Inconsistent policy signals, choices crippling competitiveness, and conflicting rhetoric, regulations and incentives would generate discontent among businesses. The transition could lead to stranded assets in carbon-intensive industries,73 while devaluations could potentially affect the financial system,74 leading to loss of liquidity and increasing liability, credit, and market risks.75 Businesses perceived as lagging, or as complicit in slowing down climate action,76 could lose consumer and investor confidence and face additional state intervention and liability risk through judicial action.77 Overall, businesses could also lose out on opportunities to invest in net-zero technologies and the skilled professionals of the future,78 impacting their long-term viability.
A disorderly transition could see more frequent and severe supply chain disruptions due to labour and product shortages, especially as sectors and companies switch operating models or simply go out of business. These disruptions present challenges to there silence of business models across all industries.
How the speed and degree of transition impacts natural ecosystems will, in turn, help or hinder its effectiveness. Some actions taken to mitigate climate change will incur costs for nature. In the rush to increase biomass use for BECCS, to use more agricultural land to create biofuels for industries such as aviation, and to extract minerals needed for the decarbonization of the world’s economy,79 additional negative impacts on ecosystems and indigenous societies in emerging economies are difficult to avoid. Solutions used for carbon offsetting, such as restoring or reforesting land—so-called offset forests—could be destroyed if that land is damaged by more severe weather such as wildfires or floods, eventually unleashing the stored carbon. Poorly sited wind farms or hydroelectric dams can affect ecosystems and wildlife at a large scale, and they also present societal risks (such as forced relocation of local residents) and political risks (such as by controlling downstream water access to neighbouring countries). The continued degradation of nature will add to stress on local residents, public health, businesses, and ultimately the stability of society, while regional population growth will further impact the use of land and resources such as water and food.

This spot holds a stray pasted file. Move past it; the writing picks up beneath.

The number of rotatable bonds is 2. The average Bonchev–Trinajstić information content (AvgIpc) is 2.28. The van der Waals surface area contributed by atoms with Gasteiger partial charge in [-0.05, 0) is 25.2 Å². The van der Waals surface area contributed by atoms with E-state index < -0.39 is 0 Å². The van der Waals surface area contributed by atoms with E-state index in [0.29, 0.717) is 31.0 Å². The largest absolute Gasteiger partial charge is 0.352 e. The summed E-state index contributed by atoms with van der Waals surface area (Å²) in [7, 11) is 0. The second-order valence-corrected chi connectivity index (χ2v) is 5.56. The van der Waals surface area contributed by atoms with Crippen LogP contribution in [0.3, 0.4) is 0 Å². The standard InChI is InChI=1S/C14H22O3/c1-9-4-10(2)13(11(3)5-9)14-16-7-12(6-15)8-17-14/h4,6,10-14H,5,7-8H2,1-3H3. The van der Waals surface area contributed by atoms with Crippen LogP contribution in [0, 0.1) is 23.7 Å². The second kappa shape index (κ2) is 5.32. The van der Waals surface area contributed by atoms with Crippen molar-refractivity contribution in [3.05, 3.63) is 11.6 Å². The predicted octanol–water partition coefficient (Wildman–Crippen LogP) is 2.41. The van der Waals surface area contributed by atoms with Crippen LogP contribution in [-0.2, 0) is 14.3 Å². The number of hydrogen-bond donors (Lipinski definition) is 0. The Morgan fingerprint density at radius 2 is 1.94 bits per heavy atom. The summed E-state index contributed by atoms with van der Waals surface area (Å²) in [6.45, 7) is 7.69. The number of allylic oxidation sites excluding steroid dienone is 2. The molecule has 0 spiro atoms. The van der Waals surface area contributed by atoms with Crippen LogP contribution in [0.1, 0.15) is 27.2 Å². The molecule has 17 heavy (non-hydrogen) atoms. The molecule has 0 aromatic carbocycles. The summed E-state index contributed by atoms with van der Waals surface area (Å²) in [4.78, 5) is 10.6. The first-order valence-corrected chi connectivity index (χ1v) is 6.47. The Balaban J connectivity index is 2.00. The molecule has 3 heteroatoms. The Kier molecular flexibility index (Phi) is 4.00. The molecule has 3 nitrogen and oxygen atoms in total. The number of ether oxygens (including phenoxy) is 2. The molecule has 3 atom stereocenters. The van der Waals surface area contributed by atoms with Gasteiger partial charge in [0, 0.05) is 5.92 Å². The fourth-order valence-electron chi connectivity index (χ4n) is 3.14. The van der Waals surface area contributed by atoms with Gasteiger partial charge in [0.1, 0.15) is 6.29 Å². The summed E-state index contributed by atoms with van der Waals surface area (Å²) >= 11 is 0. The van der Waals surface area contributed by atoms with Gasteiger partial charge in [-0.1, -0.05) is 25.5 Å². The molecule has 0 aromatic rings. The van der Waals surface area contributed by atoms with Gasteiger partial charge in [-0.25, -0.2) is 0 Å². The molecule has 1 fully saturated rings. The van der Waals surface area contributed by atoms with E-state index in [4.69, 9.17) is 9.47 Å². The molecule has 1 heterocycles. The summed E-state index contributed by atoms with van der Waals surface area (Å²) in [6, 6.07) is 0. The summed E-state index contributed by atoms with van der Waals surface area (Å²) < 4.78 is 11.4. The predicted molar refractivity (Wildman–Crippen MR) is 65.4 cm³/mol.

Beyond the sheer scale, complexity and interdependency of the needed changes, the climate transition will be disorderly because decades of inaction and hesitant implementation of transition measures on local and global levels have steered the planet onto a path that will be difficult to change.
In a recovering yet diverging global economy, countries will need to transition at varying paces to prevent short-term disruptions from offsetting long-term gains, but the consequences of disparate transitions will be felt worldwide. The least disruptive climate transition measures will be those that holistically integrate the needs of individuals, societies, businesses, and planet. Domestic and international collaboration should focus on educating the public about the value and need of climate action, including a change in consumer behaviour and demand-destruction for carbon-intensive goods. Businesses of all sizes need to be incentivised to proactively factor in transition risks and move to circular economy models, while governments should be encouraged to take bold and immediate steps towards implementing robust legal frameworks that ensure a just transition.
Any transition of this scale will be disruptive. All stakeholders need to focus on actions that will drive an innovative, determined, and inclusive transition in order to minimize the impacts of disorder, facilitate adaptation and maximize opportunities.